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And here’s another one:

Cross selling through retargeting (example 2)

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4. Creating Sales Scripts 

Often, when dealing with high-ticket items, your basic cross-selling techniques might not do the trick. 

You’ll need one-on-one interaction to convince your customers they should actually buy your product. To do so, you’ll need to invest in training your customer support and sales staff and regularly update sales scripts so that these activities result in value-based cross-selling. 

For example, suppose your customers come in with hesitations about the pricing of your premium products. In that case, your salespeople might be able to inform them of the long-term benefits and cost savings these products offer. 

5. Personalizing Product Recommendations

When you run a business, you always have customer data on hand, usually stored in a CRM system (or in the heads of your salespeople). 

And, as they say, data is a goldmine — you can leverage this data to provide personalized cross-selling recommendations based on customer purchase history. 

For example, let’s say you operate a bookstore. Based on interactions with customer A, you realize they’re interested in fantasy books. You can recommend new books that are popular within that niche the next time they visit your store. 

Or, if you operate a furniture store near a university and have multiple college students, you can retarget the same customers four years after they’re done with college.

Best Practices to Consider When Upselling and Cross-Selling

Use these simple tips to encourage additional items after the original purchase. 

1. Providing Social Proof

A study on customer purchase behavior found that more than 50% of all customers (including B2B and B2C buyers) consider social-proof, like reviews during all stages of their buying journey (i.e., awareness, consideration, and decision).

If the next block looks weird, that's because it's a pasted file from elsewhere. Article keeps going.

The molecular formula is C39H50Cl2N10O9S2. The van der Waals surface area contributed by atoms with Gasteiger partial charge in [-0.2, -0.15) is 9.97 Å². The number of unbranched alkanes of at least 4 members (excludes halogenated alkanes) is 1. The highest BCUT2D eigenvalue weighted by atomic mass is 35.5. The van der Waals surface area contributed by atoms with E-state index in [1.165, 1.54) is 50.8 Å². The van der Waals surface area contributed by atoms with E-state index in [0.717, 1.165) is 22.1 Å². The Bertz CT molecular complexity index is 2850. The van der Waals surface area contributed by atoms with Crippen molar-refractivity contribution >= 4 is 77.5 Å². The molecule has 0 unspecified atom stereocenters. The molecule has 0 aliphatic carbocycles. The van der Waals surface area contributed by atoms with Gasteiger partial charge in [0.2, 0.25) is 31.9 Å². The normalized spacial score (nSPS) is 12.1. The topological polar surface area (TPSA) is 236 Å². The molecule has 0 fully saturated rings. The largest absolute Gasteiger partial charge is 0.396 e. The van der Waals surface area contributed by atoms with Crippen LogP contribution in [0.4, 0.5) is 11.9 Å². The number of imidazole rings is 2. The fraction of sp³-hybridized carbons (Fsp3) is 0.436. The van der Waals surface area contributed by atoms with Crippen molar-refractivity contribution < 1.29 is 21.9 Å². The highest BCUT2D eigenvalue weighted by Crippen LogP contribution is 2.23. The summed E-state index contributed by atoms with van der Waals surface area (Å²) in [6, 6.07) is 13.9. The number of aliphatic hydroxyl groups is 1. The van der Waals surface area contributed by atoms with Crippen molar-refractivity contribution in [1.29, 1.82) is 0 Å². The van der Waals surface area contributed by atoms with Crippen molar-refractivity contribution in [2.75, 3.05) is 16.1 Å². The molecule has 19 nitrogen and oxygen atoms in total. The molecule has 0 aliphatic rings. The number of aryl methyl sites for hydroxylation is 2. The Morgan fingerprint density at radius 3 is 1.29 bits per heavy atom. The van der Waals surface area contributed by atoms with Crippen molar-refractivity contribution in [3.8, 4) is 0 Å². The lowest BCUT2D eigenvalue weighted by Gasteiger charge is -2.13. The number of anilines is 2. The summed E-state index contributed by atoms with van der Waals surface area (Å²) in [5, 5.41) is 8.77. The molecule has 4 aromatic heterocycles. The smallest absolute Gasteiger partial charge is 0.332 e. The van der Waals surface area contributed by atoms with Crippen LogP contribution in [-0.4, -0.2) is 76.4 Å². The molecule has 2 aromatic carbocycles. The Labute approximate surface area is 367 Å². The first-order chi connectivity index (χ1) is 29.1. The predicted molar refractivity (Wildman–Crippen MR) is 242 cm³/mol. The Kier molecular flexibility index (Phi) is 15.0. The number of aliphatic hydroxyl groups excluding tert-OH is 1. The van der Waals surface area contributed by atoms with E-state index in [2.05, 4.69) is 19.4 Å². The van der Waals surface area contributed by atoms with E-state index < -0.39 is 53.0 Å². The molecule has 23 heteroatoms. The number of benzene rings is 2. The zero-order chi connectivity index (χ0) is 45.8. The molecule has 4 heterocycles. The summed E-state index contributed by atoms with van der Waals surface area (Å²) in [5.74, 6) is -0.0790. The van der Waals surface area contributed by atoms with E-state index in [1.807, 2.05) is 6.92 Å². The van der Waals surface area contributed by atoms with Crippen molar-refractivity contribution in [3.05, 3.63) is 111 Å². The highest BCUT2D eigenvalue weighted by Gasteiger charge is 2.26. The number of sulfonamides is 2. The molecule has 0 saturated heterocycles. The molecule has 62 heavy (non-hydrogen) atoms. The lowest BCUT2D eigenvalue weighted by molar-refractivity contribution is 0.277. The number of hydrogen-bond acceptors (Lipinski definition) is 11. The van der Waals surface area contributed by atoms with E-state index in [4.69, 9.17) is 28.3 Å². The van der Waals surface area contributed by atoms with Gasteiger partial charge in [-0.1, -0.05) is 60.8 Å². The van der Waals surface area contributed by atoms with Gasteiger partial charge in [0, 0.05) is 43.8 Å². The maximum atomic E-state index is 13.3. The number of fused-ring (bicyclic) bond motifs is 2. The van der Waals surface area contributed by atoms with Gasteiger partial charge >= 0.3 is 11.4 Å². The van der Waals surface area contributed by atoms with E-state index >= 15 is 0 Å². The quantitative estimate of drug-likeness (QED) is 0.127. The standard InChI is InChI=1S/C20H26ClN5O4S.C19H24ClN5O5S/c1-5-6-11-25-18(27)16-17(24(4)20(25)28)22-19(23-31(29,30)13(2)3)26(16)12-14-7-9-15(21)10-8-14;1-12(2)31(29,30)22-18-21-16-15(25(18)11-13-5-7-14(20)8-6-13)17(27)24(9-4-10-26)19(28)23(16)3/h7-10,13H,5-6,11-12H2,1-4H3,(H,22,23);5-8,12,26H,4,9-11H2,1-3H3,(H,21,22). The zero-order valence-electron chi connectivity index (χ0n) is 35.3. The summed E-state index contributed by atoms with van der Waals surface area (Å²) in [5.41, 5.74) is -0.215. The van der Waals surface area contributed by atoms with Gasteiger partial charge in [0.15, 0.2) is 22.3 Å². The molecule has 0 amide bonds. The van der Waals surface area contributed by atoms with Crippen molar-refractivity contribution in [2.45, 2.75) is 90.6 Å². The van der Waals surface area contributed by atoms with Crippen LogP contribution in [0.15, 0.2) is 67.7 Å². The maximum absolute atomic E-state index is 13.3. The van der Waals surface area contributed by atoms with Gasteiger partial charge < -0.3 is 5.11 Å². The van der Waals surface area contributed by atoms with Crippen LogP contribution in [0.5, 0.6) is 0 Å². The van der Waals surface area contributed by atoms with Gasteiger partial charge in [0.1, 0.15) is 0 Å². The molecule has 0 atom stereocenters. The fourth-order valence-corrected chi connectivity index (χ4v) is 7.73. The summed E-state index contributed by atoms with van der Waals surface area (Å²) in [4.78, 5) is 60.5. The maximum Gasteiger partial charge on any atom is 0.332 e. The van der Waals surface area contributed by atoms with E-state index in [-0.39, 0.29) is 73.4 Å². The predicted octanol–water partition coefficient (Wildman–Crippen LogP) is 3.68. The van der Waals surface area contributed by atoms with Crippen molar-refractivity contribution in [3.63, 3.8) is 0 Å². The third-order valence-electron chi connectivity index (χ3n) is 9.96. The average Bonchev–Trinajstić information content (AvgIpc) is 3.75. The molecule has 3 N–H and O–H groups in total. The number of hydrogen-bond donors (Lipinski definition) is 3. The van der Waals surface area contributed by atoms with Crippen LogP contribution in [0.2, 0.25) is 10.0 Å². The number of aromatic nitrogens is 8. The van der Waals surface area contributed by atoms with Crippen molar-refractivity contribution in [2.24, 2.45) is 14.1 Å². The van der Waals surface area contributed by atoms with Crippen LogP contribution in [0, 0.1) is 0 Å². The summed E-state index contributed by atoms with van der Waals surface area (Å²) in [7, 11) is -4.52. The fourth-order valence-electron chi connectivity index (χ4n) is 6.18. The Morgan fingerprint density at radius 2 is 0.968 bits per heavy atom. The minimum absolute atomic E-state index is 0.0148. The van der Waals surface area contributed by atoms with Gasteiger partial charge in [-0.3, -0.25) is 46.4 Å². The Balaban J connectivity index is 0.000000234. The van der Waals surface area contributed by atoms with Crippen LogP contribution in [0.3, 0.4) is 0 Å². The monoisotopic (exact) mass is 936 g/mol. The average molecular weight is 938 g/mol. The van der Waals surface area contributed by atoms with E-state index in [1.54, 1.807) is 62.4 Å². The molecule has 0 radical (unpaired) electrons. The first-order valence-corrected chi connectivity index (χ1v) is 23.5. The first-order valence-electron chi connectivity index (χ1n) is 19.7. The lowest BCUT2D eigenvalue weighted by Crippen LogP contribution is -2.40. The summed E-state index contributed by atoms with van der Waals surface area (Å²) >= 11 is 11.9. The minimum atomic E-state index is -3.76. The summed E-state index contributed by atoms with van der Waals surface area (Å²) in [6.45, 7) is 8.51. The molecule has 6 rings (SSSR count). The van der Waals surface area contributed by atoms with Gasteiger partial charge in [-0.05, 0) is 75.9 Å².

In another study, it was found that your own claims (aka vendor claims) don’t have the same impact as social proof

PeerSignal study on customer trust

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This also means that you should be doubling down on social proof like reviews and should also leverage other social proof materials like:

  • Celebrity endorsements

  • Before and After photos

  • Customer ratings

  • Case Studies

  • Certifications

These activities will allow customers to trust your claims more and will assist in activities like upselling and cross-selling. 

2. Surveying Customers and Customer-Facing Teams

It’s always better to understand customer hesitations, pain points, wants, needs, and challenges by asking them for feedback or conducting surveys. Based on the results, you can then offer more relevant product recommendations.

Such feedback helps you understand how to approach selling a product. It also provides insights about what customers like or dislike about your brand, including barriers to purchase. 

Alternatively, suppose surveys or conversations with customers aren’t possible. In that case, you can perhaps look into interviewing customer-facing teams like support or sales, as they might be aware of the overarching patterns in customer behavior. 

3. Investing in Brand Building 

As a business, investing in content marketing materials can help: 

  • Allow customers to see you as a thought leader

  • Position you as an authority in the industry

  • Increase your trust score

  • Help in brand building

  • Alleviate your image

Once this happens, it’ll become much easier to cross-sell and upsell to customers as they’ll think of you as a trusted brand that’s genuinely providing product recommendations from a place of knowledge and expertise.  

Are you ready to boost customer satisfaction? Double down on this marketing strategy, and you’re good to go. 

Upsell and Cross-Sell With OpenCart

In practice, if you’re shopping online, the bulk of up-selling and cross-selling activities happen on the eCommerce site itself (e.g., you might see discounts, offers, and phrases like “often bought together” when you’re purchasing online). 

This also means you might need an eCommerce solution to support these sales activities and bring you the desired results. 

And that’s where OpenCart can help you — we have everything you need to run and scale your business, including elements that allow you to focus on activities like upselling and cross-selling.  

Click here to avail a free demo of OpenCart to see how our solution can help your business in real life!